• COVID-19
  • Biosimilars
  • Cataract Therapeutics
  • DME
  • Gene Therapy
  • Workplace
  • Ptosis
  • Optic Relief
  • Imaging
  • Geographic Atrophy
  • AMD
  • Presbyopia
  • Ocular Surface Disease
  • Practice Management
  • Pediatrics
  • Surgery
  • Therapeutics
  • Optometry
  • Retina
  • Cataract
  • Pharmacy
  • IOL
  • Dry Eye
  • Understanding Antibiotic Resistance
  • Refractive
  • Cornea
  • Glaucoma
  • OCT
  • Ocular Allergy
  • Clinical Diagnosis
  • Technology

VLOG: NeuroOp Guru: High-resolution MRI may miss a third of INO lesions

Blog
Video

Andrew Lee, MD, and Andrew Carey, MD, sit down on another episode of the NeuroOp Guru to discuss how modern high-resolution MRIs may miss up to a third of internuclear ophthalmoplegia (INO) lesions

Andrew Lee, MD, and Andrew Carey, MD, sit down on another episode of the NeuroOp Guru to discuss how modern high-resolution MRIs may miss up to a third of internuclear ophthalmoplegia (INO) lesions

Video Transcript

Editor's note - This transcript has been edited for clarity.

Andy Lee, MD:

Hello, and welcome to another edition of the NeuroOp Guru. I'm here with Dr. Drew Carey from Johns Hopkins.

Drew Carey, MD:

Hey Andy.

Andy Lee, MD:

And today we're going to be talking about how even modern high-resolution MRI could miss up to a third of internuclear ophthalmoplegia lesions. And so Drew, maybe you can just tell us what an INO is, and what would that look like clinically?

Drew Carey, MD:

Absolutely. So an internuclear ophthalmoplegia is caused by a lesion in the medial longitudinal fasciculus, which connects the sixth nerve nucleus and contralateral third nerve sub-nucleus of the medial rectus. And this is an important structure because it helps helps maintain lateral gaze. So if you're looking to the left, you need your left eye sixth nerve to innervate your lateral rectus and your right third nerve to innervate the medial rectus. And they have to do it in a coordinated manner. So both eyes move at the same time as opposed to one eye and then the other eye, and then you get double vision. If you have a lesion there, oftentimes you see the one eye has an abduction deficit so it doesn't look well towards the nose and the other eye moves pretty well except it has a AB ducting nystagmus, and it's very classic appearance. It's not a third nerve palsy. It can be associated with other findings like skew deviation. But there's it's very well localizing and depending on your age group has very typical causes that we may need to identify because of other neurologic implications of this disease processes.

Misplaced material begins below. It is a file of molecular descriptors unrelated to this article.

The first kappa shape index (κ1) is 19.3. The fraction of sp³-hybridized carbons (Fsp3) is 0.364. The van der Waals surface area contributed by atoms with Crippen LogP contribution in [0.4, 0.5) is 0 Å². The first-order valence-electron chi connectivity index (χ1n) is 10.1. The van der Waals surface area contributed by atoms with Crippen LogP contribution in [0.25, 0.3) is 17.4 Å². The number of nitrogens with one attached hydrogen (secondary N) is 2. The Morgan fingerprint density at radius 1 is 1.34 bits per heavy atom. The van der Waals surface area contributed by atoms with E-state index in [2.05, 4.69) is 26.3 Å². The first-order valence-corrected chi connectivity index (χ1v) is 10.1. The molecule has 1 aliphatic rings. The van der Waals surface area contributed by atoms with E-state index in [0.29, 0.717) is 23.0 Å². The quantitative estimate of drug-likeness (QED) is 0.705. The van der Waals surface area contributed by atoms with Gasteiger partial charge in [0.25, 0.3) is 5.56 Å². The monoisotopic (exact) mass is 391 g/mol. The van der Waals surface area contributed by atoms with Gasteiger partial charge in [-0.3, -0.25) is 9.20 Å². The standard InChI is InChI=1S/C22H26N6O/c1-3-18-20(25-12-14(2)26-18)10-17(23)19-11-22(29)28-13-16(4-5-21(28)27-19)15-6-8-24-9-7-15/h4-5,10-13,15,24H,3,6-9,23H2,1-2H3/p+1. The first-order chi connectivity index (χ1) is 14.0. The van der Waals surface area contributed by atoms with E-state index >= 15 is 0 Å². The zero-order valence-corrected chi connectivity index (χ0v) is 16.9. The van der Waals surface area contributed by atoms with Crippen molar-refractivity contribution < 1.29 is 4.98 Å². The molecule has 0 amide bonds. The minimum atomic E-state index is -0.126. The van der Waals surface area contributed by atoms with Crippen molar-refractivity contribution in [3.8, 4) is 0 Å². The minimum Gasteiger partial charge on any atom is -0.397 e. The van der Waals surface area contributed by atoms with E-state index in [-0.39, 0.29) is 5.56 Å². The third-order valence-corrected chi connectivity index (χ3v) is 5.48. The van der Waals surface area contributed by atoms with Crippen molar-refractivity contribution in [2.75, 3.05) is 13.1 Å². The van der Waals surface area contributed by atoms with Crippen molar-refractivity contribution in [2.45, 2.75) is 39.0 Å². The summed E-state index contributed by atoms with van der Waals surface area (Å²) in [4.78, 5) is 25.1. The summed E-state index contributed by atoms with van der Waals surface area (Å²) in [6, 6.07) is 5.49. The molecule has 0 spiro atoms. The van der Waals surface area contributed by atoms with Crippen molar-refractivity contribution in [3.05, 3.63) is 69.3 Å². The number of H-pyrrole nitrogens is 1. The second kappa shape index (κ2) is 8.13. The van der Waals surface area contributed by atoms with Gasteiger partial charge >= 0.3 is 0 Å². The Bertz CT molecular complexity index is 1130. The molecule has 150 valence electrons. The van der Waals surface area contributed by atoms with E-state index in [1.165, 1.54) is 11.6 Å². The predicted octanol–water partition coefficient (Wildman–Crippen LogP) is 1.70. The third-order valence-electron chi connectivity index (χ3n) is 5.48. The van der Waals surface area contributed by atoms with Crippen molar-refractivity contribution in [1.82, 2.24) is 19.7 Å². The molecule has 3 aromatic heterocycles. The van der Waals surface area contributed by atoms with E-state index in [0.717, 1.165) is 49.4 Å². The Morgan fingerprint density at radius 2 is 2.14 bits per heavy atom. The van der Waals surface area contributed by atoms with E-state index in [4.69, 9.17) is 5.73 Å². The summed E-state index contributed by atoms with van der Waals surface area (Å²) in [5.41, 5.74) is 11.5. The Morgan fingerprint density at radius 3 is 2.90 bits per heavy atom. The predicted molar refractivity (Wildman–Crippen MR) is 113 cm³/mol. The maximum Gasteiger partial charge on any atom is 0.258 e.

Andy Lee, MD:

So by age group, you mean if you're young, you have demyelinating lesion. And if you're old, you have an ischemic lesion.

Drew Carey, MD:

Yes, that is what I mean. And it's different from our ischemic cranial nerve palsy is because this is in the brainstem. So it's a parenchymal ischemia, which means it's a stroke. And while patients may improve with time, if you have a stroke, you're at risk of having further strokes. And so they need stroke modification, and assessments to decrease the risk of having further strokes.

Andy Lee, MD:

And so what were the results of this study with MRI with INO?

Drew Carey, MD:

So they looked at this the single institution, and they looked at patients who had an INO, and they had to have an MRI imaging on a 1.5 Tesla or three Tesla magnet. So these are modern, fairly high resolutions. They had to have good quality scans less than or equal to three millimeter axial slices. And they were looking for T2 lesion and a newly diagnosed INO patient and so. Done at two different universities. They had an independent review of of all of these MRIs by a neuroradiologist. They looked at the original reports, and they said that only 64% of them on the original report, were able to identify the lesion. When they reviewed them, they did see a T2 hyperintense lesion on 73% of those MRI scans. And in patients with demyelinating disease, they were able to find a lesion of T2 hyperintensity in 76%. But only 24% of them were enhancing, which is a separate but interesting point. And then in the stroke patients, the T2 hyperintense MRI lesions, were present in 24%. And they only had diffusion weighted imaging changes in 43%. So, you know easy to find in MS, harder to find in a stroke.